Insurance policies act as a cushion for meeting the financial needs of the policy holder or the nominee.
A life insurance cover provides a number of benefits to an individual, including reduction in taxable income.
However, there is usually confusion over the tax benefit aspect of life insurance policies. For instance, it is a common perception that the entire premium amount is deducted from taxable income or the entire maturity amount is exempt from tax.
But that is not the case always. The claim for deductions or exemptions is based on the eligibility criteria and the type of insurance policy taken by the individuals.
Tax benefit for premium
The premium you pay to an insurance company for a life insurance policy can be claimed as a deduction from total taxable income.
This benefit is for policies taken either for self, spouse or children. The maximum amount that can be claimed as deduction remains the same, that is, Rs. 1.5 lakh under Section 80C, as the 2017-18 Budget did not offer any additional respite.
However, note that this benefit is subject to certain conditions.
In case of policies which were bought on or after April 1, 2012, the maximum deduction allowed for premium is 10 per cent of the sum assured; any excess amount paid cannot be claimed as deduction.
For policies issued before March 31, 2012 the ceiling is higher at 20 per cent.
For instance, if you hold an endowment plan which was bought after April 1, 2012 where the sum assured is Rs. 1 lakh and the premium is Rs. 15,000, you can claim tax deduction for only Rs. 10,000.
Another important point to note here is that if you want to retain the benefit you got under Section 80C for the premium you paid on an insurance policy, you should stay put and pay premiums regularly for a minimum number of years.
For instance, if you hold a ULIP, you have to pay premium for at least five years. If you terminate it earlier, the aggregate amount of tax deductions allowed in the previous years would be disallowed and the policy holder will have to pay tax accordingly.
In case of all other insurance policies, the minimum time period the policy should have been in force is two years, says,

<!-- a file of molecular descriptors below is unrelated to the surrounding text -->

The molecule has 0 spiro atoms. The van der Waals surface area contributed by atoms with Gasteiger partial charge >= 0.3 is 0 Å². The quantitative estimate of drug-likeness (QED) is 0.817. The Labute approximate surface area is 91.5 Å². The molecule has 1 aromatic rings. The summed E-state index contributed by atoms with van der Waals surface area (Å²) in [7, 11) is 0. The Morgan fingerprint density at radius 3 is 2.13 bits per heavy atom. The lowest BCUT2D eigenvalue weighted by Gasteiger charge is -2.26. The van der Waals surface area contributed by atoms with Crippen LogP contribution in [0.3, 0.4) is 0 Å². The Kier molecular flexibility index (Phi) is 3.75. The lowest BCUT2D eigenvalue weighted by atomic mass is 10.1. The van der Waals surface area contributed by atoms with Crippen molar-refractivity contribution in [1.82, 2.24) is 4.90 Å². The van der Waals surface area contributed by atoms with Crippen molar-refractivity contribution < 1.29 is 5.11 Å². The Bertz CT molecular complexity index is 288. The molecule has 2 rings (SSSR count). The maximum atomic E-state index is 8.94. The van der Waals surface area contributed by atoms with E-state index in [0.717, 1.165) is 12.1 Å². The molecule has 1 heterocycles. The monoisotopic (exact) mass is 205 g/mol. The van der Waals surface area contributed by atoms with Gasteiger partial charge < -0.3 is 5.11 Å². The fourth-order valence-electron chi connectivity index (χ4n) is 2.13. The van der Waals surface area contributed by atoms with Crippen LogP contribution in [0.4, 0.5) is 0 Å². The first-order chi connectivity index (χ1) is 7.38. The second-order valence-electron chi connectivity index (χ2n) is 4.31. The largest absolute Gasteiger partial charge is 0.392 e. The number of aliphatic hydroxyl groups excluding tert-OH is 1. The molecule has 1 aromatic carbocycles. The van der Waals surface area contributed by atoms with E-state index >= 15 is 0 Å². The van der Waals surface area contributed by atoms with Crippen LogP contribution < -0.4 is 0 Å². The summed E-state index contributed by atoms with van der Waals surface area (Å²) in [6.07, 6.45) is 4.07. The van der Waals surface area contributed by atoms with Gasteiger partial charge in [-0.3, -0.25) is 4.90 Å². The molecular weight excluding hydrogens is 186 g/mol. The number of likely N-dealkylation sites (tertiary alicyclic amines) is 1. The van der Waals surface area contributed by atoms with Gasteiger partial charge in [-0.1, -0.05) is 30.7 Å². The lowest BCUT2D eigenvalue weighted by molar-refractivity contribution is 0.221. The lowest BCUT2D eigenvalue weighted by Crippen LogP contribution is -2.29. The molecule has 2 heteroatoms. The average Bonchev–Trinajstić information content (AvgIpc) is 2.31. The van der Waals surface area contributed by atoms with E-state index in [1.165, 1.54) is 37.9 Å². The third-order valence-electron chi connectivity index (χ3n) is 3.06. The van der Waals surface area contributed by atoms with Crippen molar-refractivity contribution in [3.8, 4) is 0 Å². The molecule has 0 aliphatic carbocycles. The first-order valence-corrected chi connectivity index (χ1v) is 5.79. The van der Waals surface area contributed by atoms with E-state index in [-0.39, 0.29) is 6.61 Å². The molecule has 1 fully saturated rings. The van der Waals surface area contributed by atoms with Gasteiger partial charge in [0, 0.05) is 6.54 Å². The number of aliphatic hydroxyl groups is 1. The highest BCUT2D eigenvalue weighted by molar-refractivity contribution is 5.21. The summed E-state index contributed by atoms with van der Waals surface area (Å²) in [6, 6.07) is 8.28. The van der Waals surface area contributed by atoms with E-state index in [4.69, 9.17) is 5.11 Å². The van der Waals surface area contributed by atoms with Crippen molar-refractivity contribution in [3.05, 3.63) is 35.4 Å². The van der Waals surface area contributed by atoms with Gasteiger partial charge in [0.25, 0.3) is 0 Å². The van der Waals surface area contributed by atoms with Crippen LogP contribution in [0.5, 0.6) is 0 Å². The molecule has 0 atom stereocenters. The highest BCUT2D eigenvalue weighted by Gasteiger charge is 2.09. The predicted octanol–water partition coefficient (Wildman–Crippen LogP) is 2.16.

Parizad Sirwalla, Partner and Head, Global Mobility Services, KPMG, India.
Tax on maturity
Death benefits paid on a life insurance policy to the nominee are exempt from tax. The amount received upon maturity of an endowment plan or ULIP is also fully exempt from tax under Section 10(10D).
However, maturity proceeds from pension plans (portion of commuted pension) and the proceeds from insurance policies on disabled dependants are taxable as per the individual’s tax slab.
Also, for policies bought after April 1, 2012, if the premium in any year is more than 10 per cent of the sum insured, the maturity amount is taxable.
Similarly, the maturity amount is taxable if the premium in any year is more than 20 per cent of the sum insured for policies bought between April 1, 2003 and March 31, 2012.
If Section 10(10D) is not applicable to your life insurance policies, you are liable to tax deducted at source (TDS) of 1 per cent from the insurance companies.
However, no TDS is deducted if the insurance proceeds received are less than Rs. 1 lakh. Alok Agarwal, Senior Director, Deloitte Haskins & Sells LLP, says: “Insurance companies shall charge TDS if the proceeds are not exempt under 10(10D). But in cases where the proceeds are less than Rs. 1 lakh and are not exempt under the said Section, the individual has to furnish the proceeds as income and pay tax according to the tax slab.”
According to Vineet Patni, Chief Institutional Business Officer, Bajaj Allianz Life Insurance, 20 per cent TDS will be deducted if a policy-holder does not produce PAN at the time of receipt of maturity proceeds.
CAP ON DEDUCTION
In case of policies bought after April 1, 2012, the maximum deduction allowed for premium is 10 per cent of the sum assured
Maximum of Rs. 1.5 lakh is allowed as deduction for premium
Pay premiums regularly to retain deductions
Death claims are exempt from tax